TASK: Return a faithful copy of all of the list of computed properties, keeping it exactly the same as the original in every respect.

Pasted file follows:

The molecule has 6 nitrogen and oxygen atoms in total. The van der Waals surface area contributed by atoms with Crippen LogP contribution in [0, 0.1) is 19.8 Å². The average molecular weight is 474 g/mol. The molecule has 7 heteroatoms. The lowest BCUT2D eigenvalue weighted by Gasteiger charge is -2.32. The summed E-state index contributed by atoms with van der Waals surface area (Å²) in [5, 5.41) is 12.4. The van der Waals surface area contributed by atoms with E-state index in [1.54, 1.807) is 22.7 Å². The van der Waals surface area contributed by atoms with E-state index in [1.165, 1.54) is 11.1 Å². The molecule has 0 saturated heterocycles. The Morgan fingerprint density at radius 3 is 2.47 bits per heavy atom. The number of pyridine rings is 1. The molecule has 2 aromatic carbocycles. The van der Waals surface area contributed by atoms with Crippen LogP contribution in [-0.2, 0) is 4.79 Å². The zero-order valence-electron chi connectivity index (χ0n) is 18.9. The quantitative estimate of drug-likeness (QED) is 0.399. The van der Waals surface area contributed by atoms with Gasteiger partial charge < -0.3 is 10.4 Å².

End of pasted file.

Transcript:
The molecule has 6 nitrogen and oxygen atoms in total. The van der Waals surface area contributed by atoms with Crippen LogP contribution in [0, 0.1) is 19.8 Å². The average molecular weight is 474 g/mol. The molecule has 7 heteroatoms. The lowest BCUT2D eigenvalue weighted by Gasteiger charge is -2.32. The summed E-state index contributed by atoms with van der Waals surface area (Å²) in [5, 5.41) is 12.4. The van der Waals surface area contributed by atoms with E-state index in [1.54, 1.807) is 22.7 Å². The van der Waals surface area contributed by atoms with E-state index in [1.165, 1.54) is 11.1 Å². The molecule has 0 saturated heterocycles. The Morgan fingerprint density at radius 3 is 2.47 bits per heavy atom. The number of pyridine rings is 1. The molecule has 2 aromatic carbocycles. The van der Waals surface area contributed by atoms with Crippen LogP contribution in [-0.2, 0) is 4.79 Å². The zero-order valence-electron chi connectivity index (χ0n) is 18.9. The quantitative estimate of drug-likeness (QED) is 0.399. The van der Waals surface area contributed by atoms with Gasteiger partial charge < -0.3 is 10.4 Å².